Henry Clay Frick and Adelaide Howard Childs were married one hundred and forty years ago this year, on December 15, 1881. Not surprisingly, there are no images of the wedding itself, since the practice of documenting weddings outside of a photographer’s studio did not become commonplace until after the Second World War. Still, one might expect Mr. and Mrs. Frick to have marked the occasion by having their photograph taken in their hometown of Pittsburgh. The Frick Family Papers confirm, however, that the earliest photos of the couple together were not taken until their honeymoon, and even Mrs. Frick’s own wedding portrait was taken much later than was previously thought. Now, new research into these formal portraits fills in gaps in the story of the pair’s first few weeks together as a married couple.
Henry and Adelaide’s wedding took place at the bride’s family home in Pittsburgh just one day before the new Mrs. Frick turned twenty-two, and four days before her husband celebrated his thirty-second birthday. Pittsburgh’s Daily Post reported that 200 guests were present at the “elegantly decorated” house, surely no small feat of organization for a young bride. (Read more about the Fricks’ courtship and wedding on The Frick Pittsburgh’s blog.)
Documentation in the family papers indicates that the couple departed Pittsburgh on the evening of the wedding, traveling by train to New York City. They stayed at the Fifth Avenue Hotel for nearly two weeks before continuing on to Boston, Philadelphia, and Washington, D.C. While in New York, the newlyweds dined with Andrew Carnegie and his mother at the Windsor Hotel, where the historic partnership between Frick and Carnegie was first announced. Little is known about whom else they might have visited, or any entertainments they might have enjoyed, but the couple did take the opportunity to purchase items for their new home. On the day before they departed for Boston, for instance, they acquired a new brougham carriage from Brewster & Co., still in the collection of The Frick Pittsburgh. They did not elect to have their portrait taken by a New York photographer, which is perhaps surprising given numerous photographers they patronized in their adopted hometown in later years, especially Benjamin J. Falk, Roseti, Pach Brothers, and Napoleon Sarony.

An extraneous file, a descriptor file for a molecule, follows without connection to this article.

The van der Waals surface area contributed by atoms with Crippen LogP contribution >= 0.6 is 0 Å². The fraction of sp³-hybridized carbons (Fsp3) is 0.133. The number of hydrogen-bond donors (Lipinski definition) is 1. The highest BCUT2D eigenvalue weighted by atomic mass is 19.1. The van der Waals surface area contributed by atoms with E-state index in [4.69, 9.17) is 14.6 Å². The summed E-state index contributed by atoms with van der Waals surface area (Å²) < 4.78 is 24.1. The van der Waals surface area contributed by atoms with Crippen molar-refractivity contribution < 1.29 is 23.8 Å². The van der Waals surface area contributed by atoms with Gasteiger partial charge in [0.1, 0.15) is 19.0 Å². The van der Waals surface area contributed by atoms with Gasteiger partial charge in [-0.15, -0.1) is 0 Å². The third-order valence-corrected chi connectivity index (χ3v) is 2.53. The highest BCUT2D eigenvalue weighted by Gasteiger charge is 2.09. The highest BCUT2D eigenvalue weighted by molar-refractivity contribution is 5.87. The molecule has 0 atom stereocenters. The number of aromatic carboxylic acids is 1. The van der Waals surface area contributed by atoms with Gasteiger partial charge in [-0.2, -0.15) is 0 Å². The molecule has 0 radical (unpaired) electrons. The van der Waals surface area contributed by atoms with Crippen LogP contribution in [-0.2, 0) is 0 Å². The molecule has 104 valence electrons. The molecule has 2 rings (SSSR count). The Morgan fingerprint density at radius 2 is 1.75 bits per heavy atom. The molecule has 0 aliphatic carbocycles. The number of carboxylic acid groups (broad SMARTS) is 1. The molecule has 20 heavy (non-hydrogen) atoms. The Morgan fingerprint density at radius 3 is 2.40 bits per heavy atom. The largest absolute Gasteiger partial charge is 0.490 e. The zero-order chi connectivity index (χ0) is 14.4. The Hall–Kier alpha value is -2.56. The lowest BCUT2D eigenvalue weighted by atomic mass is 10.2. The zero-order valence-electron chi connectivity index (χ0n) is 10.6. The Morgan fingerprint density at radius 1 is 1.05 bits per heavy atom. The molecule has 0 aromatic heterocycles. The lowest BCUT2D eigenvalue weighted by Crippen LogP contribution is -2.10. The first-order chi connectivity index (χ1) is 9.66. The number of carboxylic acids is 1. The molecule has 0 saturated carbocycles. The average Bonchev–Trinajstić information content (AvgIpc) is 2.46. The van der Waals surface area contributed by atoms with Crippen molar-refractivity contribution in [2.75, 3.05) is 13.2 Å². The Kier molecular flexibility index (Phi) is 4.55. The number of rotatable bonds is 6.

The first known photographs of the couple together were taken in Boston, during the second stop on their honeymoon. The Fricks sought out two photographers during their stay: W. L. Towne and James Notman. Towne produced at least two tintypes of the couple. The tintype was an inexpensive form of photography, and because it does not utilize a negative, each example is unique and not easily replicated. Little can be gleaned about the setting of the photographs. Notman, on the other hand, whose studio was very close to the Fricks’ hotel near Copley Square, photographed the couple in a richly furnished setting, with carved wood and velvet upholstery elegant enough to match the couple’s attire. Mr. and Mrs. Frick were evidently quite pleased with the portrait: An invoice in the Archives confirms that they ordered an additional twelve copies from Notman in late February, presumably to distribute to family and friends.
At the time of their arrival in Washington, D.C., Mrs. Frick had still not been photographed in her wedding dress. That was soon remedied. On January 12, 1882, just two days before the couple returned to Pittsburgh, Mrs. Frick sat for Charles Milton Bell, a leading portrait photographer of the era known for photographing Washington notables as well as Native Americans and the city’s Black middle class. Bell’s studio was located on Pennsylvania Avenue, a much more commercial thoroughfare than it is now and home to nine of the city’s twenty-two professional photographers at the time, according to an 1881 city directory.
Bell’s photographic legacy, comprised of more than 30,000 glass negatives, is now housed at the Library of Congress. It is this cache of digitized images that allowed us to confirm that Mrs. Frick’s portrait was taken in Bell’s studio by matching the carpet and furnishings as seen in other portraits. In an interesting twist, though, Mrs. Frick was photographed without her husband, making the images taken by Towne and Notman in Boston the only studio portraits of the two taken alone as a couple.
Bell also made a portrait of Mrs. Frick with her sister, Martha Childs, which has until now remained undated. Correspondence between the sisters indicates that Miss Childs planned to join the couple during their stay in Philadelphia, but this image, probably taken the same day as the wedding portrait, proves that she accompanied them to Washington as well.
What is still unknown is whether Mrs. Frick traveled with her wedding dress with the aim of being photographed at some point, or whether she planned to sit for Bell all along. More compellingly, one wonders why she chose to be photographed so far from home nearly a month after her marriage. We’ll likely never know, but these new findings enrich our viewing of these images and shed light on the early days of the Fricks’ married life.